Zoe Backstedt dominates junior women's road race to win second world title in Wollongong

Zoe Backstedt celebrated her 18th birthday with a dominant 57km solo performance to win the junior women's world title at the UCI Road World Championships in Wollongong, Australia on Saturday.  In a two-up sprint, Eglantine Rayer (France) got the better of Nienke Vinke (Netherlands) to take the silver medal with Vinke earning bronze.

“I was in tears from a kilometre to go. There  were so many people out on course just shouting out my name, shouting out Happy Birthday, especially on the climb that’s where I needed it the most," Backstedt said.

"There were people running with me. One thing in the corner of my eye there was this little girl in a pink onesie and she just kept running alongside me the whole time screaming my name and I am so grateful for that because it just pushed me on so much.”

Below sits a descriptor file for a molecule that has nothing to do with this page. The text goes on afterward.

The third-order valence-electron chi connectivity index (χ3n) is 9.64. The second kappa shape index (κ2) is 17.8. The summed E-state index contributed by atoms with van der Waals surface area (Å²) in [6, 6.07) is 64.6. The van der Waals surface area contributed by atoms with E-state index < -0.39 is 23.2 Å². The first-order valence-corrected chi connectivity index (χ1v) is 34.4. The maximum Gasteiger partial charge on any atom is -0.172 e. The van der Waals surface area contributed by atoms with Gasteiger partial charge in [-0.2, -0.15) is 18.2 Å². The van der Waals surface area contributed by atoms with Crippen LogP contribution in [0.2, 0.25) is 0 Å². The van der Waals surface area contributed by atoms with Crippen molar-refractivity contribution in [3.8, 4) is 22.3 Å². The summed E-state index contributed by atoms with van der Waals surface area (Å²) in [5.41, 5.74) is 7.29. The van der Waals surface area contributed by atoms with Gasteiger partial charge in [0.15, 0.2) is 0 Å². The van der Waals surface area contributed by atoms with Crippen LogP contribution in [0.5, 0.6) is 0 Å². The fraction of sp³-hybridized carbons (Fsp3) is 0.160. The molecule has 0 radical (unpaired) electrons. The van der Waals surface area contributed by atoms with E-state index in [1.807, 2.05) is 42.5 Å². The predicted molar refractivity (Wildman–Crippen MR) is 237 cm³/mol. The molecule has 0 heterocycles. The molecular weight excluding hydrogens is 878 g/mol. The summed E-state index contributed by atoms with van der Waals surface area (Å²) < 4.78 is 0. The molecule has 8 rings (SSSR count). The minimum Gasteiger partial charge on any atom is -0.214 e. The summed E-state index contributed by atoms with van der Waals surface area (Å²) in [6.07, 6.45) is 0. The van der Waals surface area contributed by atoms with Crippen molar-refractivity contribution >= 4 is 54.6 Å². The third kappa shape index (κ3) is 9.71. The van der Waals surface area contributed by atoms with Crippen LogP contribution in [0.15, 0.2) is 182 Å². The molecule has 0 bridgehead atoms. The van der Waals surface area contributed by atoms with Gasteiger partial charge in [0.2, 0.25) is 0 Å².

Backstedt secured her second world title of the week having won the individual time trial on Tuesday. It was also her fifth consecutive world title having defended the junior women's road race world title that she won last year in Flanders, to go along with the world titles she won in the Madison and cyclo-cross disciplines earned earlier in the year.

“Just as much as the other but it means a lot to do it. A double double and on my birthday," she said of winning two titles in Wollongong.

Asked if someone told her that today was not an individual time trial, Backstedt jokingly responded, “I mean I did look at the road book but maybe I go the days mixed up."

She also said that it was not the plan to attack inside the first 10km of the race.

“No, not in the slightest, especially not on the downhill. I planned to go on a lap to go, something like that. I came over the climb the first time and I felt really good and I was climbing at the front, which for a climb like that and for me the rider I am, that was not predicted."

How it unfolded